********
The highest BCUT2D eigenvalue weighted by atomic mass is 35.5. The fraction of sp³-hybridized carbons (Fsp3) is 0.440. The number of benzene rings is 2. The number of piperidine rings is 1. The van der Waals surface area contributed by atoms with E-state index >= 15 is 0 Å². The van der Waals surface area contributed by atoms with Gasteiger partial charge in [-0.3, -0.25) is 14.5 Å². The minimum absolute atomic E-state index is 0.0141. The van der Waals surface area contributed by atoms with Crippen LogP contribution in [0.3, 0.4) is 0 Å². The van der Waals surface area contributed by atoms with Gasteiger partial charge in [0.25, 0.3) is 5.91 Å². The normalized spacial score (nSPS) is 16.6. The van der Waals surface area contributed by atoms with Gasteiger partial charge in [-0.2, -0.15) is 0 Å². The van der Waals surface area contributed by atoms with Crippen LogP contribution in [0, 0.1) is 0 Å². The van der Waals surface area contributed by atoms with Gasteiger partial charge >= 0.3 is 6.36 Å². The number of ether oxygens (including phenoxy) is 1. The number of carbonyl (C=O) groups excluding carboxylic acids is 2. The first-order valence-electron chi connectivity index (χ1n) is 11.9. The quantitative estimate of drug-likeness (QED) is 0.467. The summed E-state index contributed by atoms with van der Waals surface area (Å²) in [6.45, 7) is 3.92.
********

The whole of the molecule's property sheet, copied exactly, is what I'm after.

The highest BCUT2D eigenvalue weighted by atomic mass is 35.5. The fraction of sp³-hybridized carbons (Fsp3) is 0.440. The number of benzene rings is 2. The number of piperidine rings is 1. The van der Waals surface area contributed by atoms with E-state index >= 15 is 0 Å². The van der Waals surface area contributed by atoms with Gasteiger partial charge in [-0.3, -0.25) is 14.5 Å². The minimum absolute atomic E-state index is 0.0141. The van der Waals surface area contributed by atoms with Crippen LogP contribution in [0.3, 0.4) is 0 Å². The van der Waals surface area contributed by atoms with Gasteiger partial charge in [0.25, 0.3) is 5.91 Å². The normalized spacial score (nSPS) is 16.6. The van der Waals surface area contributed by atoms with Gasteiger partial charge in [-0.2, -0.15) is 0 Å². The van der Waals surface area contributed by atoms with Crippen LogP contribution in [0, 0.1) is 0 Å². The van der Waals surface area contributed by atoms with Gasteiger partial charge >= 0.3 is 6.36 Å². The number of ether oxygens (including phenoxy) is 1. The number of carbonyl (C=O) groups excluding carboxylic acids is 2. The first-order valence-electron chi connectivity index (χ1n) is 11.9. The quantitative estimate of drug-likeness (QED) is 0.467. The summed E-state index contributed by atoms with van der Waals surface area (Å²) in [6.45, 7) is 3.92.